Specter's Switch May Stir Only Moderate Change Sen. Arlen Specter's pragmatic move to the Democratic side of the aisle revives talk of a filibuster-proof majority. It's a symbolic body blow for Republicans. But many observers say little will change.
NPR logo Specter's Switch May Stir Only Moderate Change

Specter's Switch May Stir Only Moderate Change

Arlen Specter has long cultivated a reputation as a prickly and pugnacious battler — a survivor of not only two bouts with cancer, but also intense skirmishes with his own party during nearly three decades in the U.S. Senate.

But his long political legacy will likely be defined by his blockbuster decision Tuesday to ditch a flailing Republican Party he says has moved too far to the right and run for re-election in Pennsylvania as a Democrat.

The move was clearly pragmatic, and the Democrats got their newest senator with strings attached.

By becoming the 21st U.S. Senator to switch party allegiance, Specter, 79, will avoid a GOP primary showdown next year that he appeared poised to lose badly. His likely challenger, the conservative former Congressman Pat Toomey, nearly dethroned him in a 2004 primary.

Democratic leaders, salivating at the thought of approaching a filibuster-proof 60-vote majority, have agreed to allow Specter to bring his all-important Senate seniority, and the clout that comes with it, to his new party. And Specter says that the party's biggest star, President Obama, has agreed to hit the campaign trail in Pennsylvania.

"This is a pure political calculation," says Pennsylvania pollster G. Terry Madonna of Franklin and Marshall College. A recent survey by the college showed Toomey getting traction with attacks on Specter's crucial vote in February in favor of Obama's stimulus package.

"He was going to have great difficulty getting nominated in Pennsylvania," Madonna said. "And he has been on this tightrope for a long time."

Stunned Republican leaders raced to define Specter's switch as no reflection on the party, but an act of simple self-preservation.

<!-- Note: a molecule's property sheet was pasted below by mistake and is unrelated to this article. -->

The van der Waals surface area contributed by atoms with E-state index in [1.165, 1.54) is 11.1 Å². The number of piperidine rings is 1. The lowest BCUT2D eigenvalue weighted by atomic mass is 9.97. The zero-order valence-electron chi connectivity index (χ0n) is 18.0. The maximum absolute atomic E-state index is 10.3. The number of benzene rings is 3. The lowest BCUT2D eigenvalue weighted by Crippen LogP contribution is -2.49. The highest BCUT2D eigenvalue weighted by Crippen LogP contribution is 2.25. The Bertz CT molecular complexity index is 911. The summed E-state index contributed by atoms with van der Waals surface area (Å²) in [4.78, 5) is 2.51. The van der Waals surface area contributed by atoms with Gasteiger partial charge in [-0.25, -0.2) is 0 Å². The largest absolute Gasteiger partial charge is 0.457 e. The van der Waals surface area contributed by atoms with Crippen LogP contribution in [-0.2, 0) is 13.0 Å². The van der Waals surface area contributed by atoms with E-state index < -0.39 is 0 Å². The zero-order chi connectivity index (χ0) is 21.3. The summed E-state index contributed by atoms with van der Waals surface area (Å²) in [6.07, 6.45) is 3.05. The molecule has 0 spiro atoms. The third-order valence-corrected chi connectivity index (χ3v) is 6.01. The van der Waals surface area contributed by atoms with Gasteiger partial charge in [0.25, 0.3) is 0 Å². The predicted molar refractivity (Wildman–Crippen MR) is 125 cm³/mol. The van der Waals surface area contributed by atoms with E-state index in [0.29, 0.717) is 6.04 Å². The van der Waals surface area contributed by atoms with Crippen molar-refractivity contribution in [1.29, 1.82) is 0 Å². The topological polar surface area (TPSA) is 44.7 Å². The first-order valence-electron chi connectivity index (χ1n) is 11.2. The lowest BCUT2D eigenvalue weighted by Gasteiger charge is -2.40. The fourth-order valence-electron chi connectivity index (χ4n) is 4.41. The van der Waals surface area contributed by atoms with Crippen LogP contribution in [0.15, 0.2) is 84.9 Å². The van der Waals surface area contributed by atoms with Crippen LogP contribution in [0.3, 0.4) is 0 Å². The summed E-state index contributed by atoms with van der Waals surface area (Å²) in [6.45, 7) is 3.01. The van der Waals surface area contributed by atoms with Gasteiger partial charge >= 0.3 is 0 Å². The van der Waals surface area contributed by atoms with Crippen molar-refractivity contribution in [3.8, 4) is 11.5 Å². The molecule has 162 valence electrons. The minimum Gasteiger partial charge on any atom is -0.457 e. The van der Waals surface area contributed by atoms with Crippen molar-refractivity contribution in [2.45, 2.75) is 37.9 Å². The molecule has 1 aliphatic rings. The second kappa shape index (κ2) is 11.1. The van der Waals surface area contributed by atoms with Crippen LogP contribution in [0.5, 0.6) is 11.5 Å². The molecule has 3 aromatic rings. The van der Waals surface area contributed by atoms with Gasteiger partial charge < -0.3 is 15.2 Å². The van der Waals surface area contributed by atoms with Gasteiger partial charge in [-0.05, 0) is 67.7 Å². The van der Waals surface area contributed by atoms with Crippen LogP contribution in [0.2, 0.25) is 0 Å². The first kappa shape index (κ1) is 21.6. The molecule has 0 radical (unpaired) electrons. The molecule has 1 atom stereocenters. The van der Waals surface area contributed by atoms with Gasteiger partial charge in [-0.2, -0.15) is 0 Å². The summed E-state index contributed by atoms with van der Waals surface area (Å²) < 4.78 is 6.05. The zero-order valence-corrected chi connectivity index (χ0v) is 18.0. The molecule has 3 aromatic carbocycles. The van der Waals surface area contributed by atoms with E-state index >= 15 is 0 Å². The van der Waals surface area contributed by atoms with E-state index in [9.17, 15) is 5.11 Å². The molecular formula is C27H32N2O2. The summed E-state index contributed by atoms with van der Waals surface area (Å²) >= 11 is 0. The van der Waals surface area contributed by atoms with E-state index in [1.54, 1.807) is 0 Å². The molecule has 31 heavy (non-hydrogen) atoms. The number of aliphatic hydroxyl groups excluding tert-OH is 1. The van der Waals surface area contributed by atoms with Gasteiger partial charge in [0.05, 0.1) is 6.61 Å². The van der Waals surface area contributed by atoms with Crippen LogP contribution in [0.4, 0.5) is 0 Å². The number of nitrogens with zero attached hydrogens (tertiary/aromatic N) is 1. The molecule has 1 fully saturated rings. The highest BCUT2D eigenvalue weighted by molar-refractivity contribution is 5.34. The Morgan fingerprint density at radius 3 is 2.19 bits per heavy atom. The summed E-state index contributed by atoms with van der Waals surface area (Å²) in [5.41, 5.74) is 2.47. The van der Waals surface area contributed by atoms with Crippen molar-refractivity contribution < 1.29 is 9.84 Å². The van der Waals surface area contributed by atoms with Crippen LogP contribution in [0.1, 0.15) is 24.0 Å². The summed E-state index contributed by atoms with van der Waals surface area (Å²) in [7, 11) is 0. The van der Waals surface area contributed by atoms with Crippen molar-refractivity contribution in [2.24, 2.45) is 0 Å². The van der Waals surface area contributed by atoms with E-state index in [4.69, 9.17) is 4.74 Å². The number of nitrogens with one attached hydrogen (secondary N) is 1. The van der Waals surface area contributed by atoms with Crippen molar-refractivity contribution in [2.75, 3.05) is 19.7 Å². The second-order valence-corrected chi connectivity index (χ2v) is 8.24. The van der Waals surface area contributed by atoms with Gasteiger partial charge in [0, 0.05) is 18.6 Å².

"This is not a national story, this is a Pennsylvania story," insisted Senate Minority Leader Mitch McConnell.

Texas Sen. John Cornyn, who chairs the committee charged with getting Republicans elected to the Senate and had supported Specter, said that his colleague "wasn't ready to quit so he decided to switch. It's that simple."

But Specter's shift was clearly a punch to the gut of the Republican Party — and a potential boost to Democrats looking for that 60-vote majority in the Senate.

On paper, Specter will be the Senate's 59th Democrat; Al Franken of Minnesota, whose recount win is being challenged in court, is expected to be the 60th.

"Symbolically, this is devastating for Republicans," says Charlie Cook of the Cook Political Report, which analyzes House and Senate elections and campaigns.

"He's doing what it takes to survive, politically speaking," said Cook. "But I also think that Republican Party leaders would be well advised to start preaching a little more political tolerance."

"You'd have to be pretty slow not to understand the consequences Republicans face losing their 41st seat," he said.

But Cook was among those who cautioned against making too much of Specter's potential role in giving Democrats a reliable 60th vote in the Senate — and Specter himself pronounced that "I will not be an automatic 60th vote."